Getting More Sleep May Help You Eat Less Sugar
Sleeping at least seven hours a night may help people eat less sugar, according to a new study in the American Journal of Clinical Nutrition. The research also found that getting more shuteye was an attainable goal for healthy adults who typically got less than the recommended amount, and that simple strategies like reducing screen time before bed and avoiding coffee late in the day really did help.
Researchers at King's College London wanted to see whether it was possible to successfully extend sleep duration in "short sleepers" with just a short one-time intervention. To find out, they designed a randomized controlled trial: First, they recruited 42 healthy adults who reported regularly sleeping between 5 and 7 hours a night, and asked them to wear sleep trackers and keep food and sleep diaries for one week.
Half of the volunteers then participated in a 45-minute sleep consultation with a sleep psychologist, which aimed to extend their time in bed by up to an hour and a half per night. The people in the study were counseled on why sleep is important, and each received a recommended bedtime along with a list of at least four behaviors—personalized to their lifestyle—they should try to adopt over the next few weeks.
Those behaviors included avoiding caffeine and electronic devices before bed, establishing a relaxing bedtime routine and not going to bed full or hungry.
The remaining volunteers did not receive a consultation and were told to go about their normal behaviors and keep their regular schedules. Both groups were then followed for four weeks. During the last week of the study, they again wore sleep tracking devices and kept sleep and food diaries.
The sleep intervention worked, at least for those four weeks: Of the people who received counseling, 86% increased their average time spent in bed. Half also increased their average time asleep, with increases ranging from 52 to 88 minutes. Among the people who did not receive a consultation, there were no significant changes.
The researchers also analyzed people's food diaries to see if increased sleep could affect diet and nutrient intake. They found that people who extended their sleep patterns consumed, on average, 10 grams fewer added sugars per day at the end of the study, compared to the beginning. The numbers also suggested that those who slept longer consumed fewer fats and total carbohydrates as well, although those findings were not as strong.
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When it came to changes in weight, body composition, cholesterol or blood glucose levels, there were no significant changes between the two study groups. But that may be because the study only lasted four weeks, says lead author Wendy Hall, a researcher in the department of nutritional sciences.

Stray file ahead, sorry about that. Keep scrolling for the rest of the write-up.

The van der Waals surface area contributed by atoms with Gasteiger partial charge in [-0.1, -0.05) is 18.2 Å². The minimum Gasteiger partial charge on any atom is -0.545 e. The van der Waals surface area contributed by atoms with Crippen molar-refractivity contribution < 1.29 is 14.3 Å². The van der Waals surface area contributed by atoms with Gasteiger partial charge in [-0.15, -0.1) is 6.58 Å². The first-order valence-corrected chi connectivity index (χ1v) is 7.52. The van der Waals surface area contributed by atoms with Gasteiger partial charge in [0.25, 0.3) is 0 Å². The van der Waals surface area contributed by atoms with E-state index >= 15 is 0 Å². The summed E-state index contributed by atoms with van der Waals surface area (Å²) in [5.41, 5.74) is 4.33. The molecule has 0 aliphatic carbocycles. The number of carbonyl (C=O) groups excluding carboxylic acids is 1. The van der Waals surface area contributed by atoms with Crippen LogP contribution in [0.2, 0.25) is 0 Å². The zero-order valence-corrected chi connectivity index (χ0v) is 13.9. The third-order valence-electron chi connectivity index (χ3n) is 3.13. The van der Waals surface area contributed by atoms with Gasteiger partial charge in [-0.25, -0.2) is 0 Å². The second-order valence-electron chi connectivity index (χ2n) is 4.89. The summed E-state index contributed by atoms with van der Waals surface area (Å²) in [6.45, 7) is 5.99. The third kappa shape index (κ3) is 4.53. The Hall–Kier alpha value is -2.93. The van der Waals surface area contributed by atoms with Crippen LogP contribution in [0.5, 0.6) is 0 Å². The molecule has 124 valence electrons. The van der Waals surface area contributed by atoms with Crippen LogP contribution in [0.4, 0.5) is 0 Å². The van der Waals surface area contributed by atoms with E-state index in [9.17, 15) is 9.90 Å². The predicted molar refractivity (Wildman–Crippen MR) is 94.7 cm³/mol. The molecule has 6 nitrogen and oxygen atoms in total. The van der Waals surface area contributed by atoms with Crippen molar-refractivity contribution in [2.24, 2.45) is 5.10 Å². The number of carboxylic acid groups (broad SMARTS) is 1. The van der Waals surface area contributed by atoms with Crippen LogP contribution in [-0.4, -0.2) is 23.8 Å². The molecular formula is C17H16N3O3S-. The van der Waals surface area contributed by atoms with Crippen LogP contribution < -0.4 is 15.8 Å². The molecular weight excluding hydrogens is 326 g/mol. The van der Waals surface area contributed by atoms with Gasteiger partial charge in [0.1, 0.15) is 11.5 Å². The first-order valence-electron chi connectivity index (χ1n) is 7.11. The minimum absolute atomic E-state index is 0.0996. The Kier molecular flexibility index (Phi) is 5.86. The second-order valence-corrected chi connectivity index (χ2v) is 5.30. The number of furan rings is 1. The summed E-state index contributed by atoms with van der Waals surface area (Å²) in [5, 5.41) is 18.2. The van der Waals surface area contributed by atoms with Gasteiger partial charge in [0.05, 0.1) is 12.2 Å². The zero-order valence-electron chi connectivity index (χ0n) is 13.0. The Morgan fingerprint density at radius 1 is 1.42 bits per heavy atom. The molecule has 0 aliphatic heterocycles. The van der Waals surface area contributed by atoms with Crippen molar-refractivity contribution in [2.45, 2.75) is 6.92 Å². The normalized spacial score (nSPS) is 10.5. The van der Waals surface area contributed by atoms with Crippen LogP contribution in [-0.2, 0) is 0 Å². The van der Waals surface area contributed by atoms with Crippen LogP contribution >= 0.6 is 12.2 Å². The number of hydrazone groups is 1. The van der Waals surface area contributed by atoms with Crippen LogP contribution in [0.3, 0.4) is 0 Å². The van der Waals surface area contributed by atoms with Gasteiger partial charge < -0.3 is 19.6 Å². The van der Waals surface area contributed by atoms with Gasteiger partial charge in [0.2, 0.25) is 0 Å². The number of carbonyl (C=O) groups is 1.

"The intervention period was relatively short, so the next step is to test whether body weight and body fat percentage would also be lowered following an intervention lasting months, rather than weeks," Hall said in an email. Still, she calls the reduction in added sugars "exciting and potentially important."
Hall also notes that the study involved a young, healthy group of adults. "We may find more exaggerated effects in groups at risk for heart disease and diabetes," she says, especially since lack of sleep is a risk factor for these and other chronic conditions.
This isn't the first study to suggest that more time in bed may lead to healthier eating. But it's significant in that it shows how easy, low-cost strategies can really make a difference, says Hall. "Most participants found that limiting technology use from back-lit screen devices close to bedtime, keeping technology devices outside of the bedroom, maintaining regular bedtimes and wake times, and avoiding caffeine later in the day were among the more applicable practices they could apply to their current lifestyle," she says.
The study did suggest, however, that increased sleep didn't necessarily mean better sleep. While the sleep consultations improved sleep duration for several people in the study, they also resulted in a slight decrease in overall sleep quality—possibly because an adjustment period is needed for the body to get used to any changes, says Hall.
Larger and longer studies are needed to further test this type of sleep intervention and its effects on sugar intake and other dietary measures, says Hall. But she's optimistic with her team's findings so far. "It is notoriously difficult to change people's health behaviors, and the important thing about our study is that we have established that it is possible to successfully increase time in bed and also sleep duration," she says.